I’m not quite sure what your understanding of unconditional love is, but I don’t think it means loving, accepting and treating someone like they belong until they cross a line that opposes your religious values. You love, accept and treat someone like they belong despite your differences. Always. There is no line. It’s not up to you to shame someone out of their choices no matter how much you disagree with them.
I’m not sure how we can sit here and make these claims against trans people or use the excuse that “It’s not trans people, it’s just that men will pretend to be trans.” and think it’s anything but transphobic.
I certainly understand the desire to protect our children, but this reasoning and these laws don’t stack up to a desire for protection. They look a whole lot like manipulating people into fearing transgender people. They look a whole lot like making trans people so uncomfortable that they give up their desire to feel safe when they use public facilities.
If we’re truly being transparent, what’s really being said is, ‘I need to protect my kids from trans people.’ and ‘I need to protect myself from accepting someone that makes me feel uncomfortable.’.
If, from a religious or moral standpoint, you don’t agree with the choice to transition or you hold the opinion that being Transgender is sinful. Well, religious freedom I guess. But, you cannot deny people basic rights just because you think their sin is worse than yours.
You don’t get to decide who can marry who, what someone can wear, where someone can shop, and certainly not where someone can pee because you don’t like the way they live. Because guess what, greedy, self-righteous, hot-tempered, ungracious people are, from that same biblical perspective, harmful to a community. Why then, aren’t you rallying for greedy people, or hot-tempered people to be denied the right to marry whom they choose? To be excluded from their communities?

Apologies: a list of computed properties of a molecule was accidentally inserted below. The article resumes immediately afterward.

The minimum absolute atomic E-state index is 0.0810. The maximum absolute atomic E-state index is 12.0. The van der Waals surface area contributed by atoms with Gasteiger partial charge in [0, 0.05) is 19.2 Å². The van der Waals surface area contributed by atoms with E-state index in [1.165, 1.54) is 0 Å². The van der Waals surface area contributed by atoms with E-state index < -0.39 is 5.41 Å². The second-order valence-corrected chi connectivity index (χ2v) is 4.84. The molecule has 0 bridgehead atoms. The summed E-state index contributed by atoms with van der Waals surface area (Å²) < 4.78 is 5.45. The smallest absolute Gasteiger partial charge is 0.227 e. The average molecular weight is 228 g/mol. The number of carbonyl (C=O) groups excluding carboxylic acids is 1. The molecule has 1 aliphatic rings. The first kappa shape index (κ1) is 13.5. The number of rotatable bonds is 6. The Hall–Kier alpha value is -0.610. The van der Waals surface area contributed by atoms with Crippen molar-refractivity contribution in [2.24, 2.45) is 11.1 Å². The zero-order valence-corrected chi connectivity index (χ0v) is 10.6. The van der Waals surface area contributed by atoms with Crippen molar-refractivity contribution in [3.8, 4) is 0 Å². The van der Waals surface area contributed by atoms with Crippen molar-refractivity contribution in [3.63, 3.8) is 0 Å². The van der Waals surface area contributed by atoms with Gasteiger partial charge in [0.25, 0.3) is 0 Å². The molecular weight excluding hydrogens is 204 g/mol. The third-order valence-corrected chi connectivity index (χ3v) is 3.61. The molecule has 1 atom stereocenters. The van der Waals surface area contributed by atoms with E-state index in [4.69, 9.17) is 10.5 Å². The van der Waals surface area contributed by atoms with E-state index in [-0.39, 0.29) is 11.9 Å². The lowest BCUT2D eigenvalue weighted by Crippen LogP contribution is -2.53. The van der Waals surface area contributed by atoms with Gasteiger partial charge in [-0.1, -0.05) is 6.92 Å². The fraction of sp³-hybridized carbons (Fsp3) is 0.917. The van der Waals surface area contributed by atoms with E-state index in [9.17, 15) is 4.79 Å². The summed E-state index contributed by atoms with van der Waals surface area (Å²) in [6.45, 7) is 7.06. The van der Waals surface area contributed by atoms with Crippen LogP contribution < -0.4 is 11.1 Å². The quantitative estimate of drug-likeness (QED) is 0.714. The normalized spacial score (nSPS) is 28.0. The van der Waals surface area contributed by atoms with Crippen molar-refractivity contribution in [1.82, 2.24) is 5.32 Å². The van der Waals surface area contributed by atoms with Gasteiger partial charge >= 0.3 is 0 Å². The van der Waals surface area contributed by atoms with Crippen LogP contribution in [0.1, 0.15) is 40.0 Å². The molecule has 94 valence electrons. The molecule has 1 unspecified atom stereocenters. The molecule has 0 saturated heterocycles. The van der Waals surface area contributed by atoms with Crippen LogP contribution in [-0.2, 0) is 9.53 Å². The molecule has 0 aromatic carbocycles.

Because you would have to answer to those consequences, yes?
I often find that the people who know the least about an issue are the one’s who are its loudest opponents. Before you make your decisions, before you voice them, before you post your offensive comics, or call someone a monster in front of your online crowd of hundreds of people, go out and meet someone who lives it. Meet someone who loves someone who lives it and just listen.
A Canadian study conducted in 2011 by Trans PULSE depicts the suicide risks for transgender youth (aged 16-24). In Ontario alone
70 percent of youth with unsupportive parents had contemplated suicide
57 percent of youth with unsupportive parents had attempted suicide
4 percent of youth with supportive parents had attempted suicide
So go ahead and throw that first stone and you will crush these children, but nothing will disintegrate quite as quickly as the reputation of your institution and the people who run it.
Our religious views cannot dictate human rights.
Shame on us for fighting so hard to make it so.